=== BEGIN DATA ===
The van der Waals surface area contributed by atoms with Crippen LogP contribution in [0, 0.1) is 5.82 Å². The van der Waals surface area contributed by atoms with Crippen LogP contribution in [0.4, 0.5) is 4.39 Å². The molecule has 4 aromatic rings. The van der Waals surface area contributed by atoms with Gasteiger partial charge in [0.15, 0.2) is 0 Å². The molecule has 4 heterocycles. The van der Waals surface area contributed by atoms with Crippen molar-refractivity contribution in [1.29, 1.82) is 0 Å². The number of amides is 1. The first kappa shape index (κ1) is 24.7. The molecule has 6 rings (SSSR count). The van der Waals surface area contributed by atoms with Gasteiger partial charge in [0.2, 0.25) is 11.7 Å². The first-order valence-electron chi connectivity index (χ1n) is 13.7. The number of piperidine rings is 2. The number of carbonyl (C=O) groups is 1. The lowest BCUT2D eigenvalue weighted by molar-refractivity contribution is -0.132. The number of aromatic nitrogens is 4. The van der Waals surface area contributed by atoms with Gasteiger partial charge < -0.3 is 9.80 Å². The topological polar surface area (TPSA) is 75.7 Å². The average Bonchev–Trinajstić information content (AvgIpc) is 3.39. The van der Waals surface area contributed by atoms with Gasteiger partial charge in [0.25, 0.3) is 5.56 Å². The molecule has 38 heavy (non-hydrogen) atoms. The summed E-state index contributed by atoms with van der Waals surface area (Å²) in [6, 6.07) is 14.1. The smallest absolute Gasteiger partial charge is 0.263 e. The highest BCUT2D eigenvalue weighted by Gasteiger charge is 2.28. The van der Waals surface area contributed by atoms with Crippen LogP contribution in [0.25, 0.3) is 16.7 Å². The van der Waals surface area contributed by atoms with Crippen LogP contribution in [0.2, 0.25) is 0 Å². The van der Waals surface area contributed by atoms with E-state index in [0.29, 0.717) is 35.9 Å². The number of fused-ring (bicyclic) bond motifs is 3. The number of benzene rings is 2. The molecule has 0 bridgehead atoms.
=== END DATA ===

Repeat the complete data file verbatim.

The van der Waals surface area contributed by atoms with Crippen LogP contribution in [0, 0.1) is 5.82 Å². The van der Waals surface area contributed by atoms with Crippen LogP contribution in [0.4, 0.5) is 4.39 Å². The molecule has 4 aromatic rings. The van der Waals surface area contributed by atoms with Gasteiger partial charge in [0.15, 0.2) is 0 Å². The molecule has 4 heterocycles. The van der Waals surface area contributed by atoms with Crippen molar-refractivity contribution in [1.29, 1.82) is 0 Å². The number of amides is 1. The first kappa shape index (κ1) is 24.7. The molecule has 6 rings (SSSR count). The van der Waals surface area contributed by atoms with Gasteiger partial charge in [0.2, 0.25) is 11.7 Å². The first-order valence-electron chi connectivity index (χ1n) is 13.7. The number of piperidine rings is 2. The number of carbonyl (C=O) groups is 1. The lowest BCUT2D eigenvalue weighted by molar-refractivity contribution is -0.132. The number of aromatic nitrogens is 4. The van der Waals surface area contributed by atoms with Gasteiger partial charge < -0.3 is 9.80 Å². The topological polar surface area (TPSA) is 75.7 Å². The average Bonchev–Trinajstić information content (AvgIpc) is 3.39. The van der Waals surface area contributed by atoms with Gasteiger partial charge in [0.25, 0.3) is 5.56 Å². The molecule has 38 heavy (non-hydrogen) atoms. The summed E-state index contributed by atoms with van der Waals surface area (Å²) in [6, 6.07) is 14.1. The smallest absolute Gasteiger partial charge is 0.263 e. The highest BCUT2D eigenvalue weighted by Gasteiger charge is 2.28. The van der Waals surface area contributed by atoms with Crippen LogP contribution in [0.25, 0.3) is 16.7 Å². The van der Waals surface area contributed by atoms with Crippen LogP contribution in [0.2, 0.25) is 0 Å². The van der Waals surface area contributed by atoms with E-state index in [0.29, 0.717) is 35.9 Å². The number of fused-ring (bicyclic) bond motifs is 3. The number of benzene rings is 2. The molecule has 0 bridgehead atoms.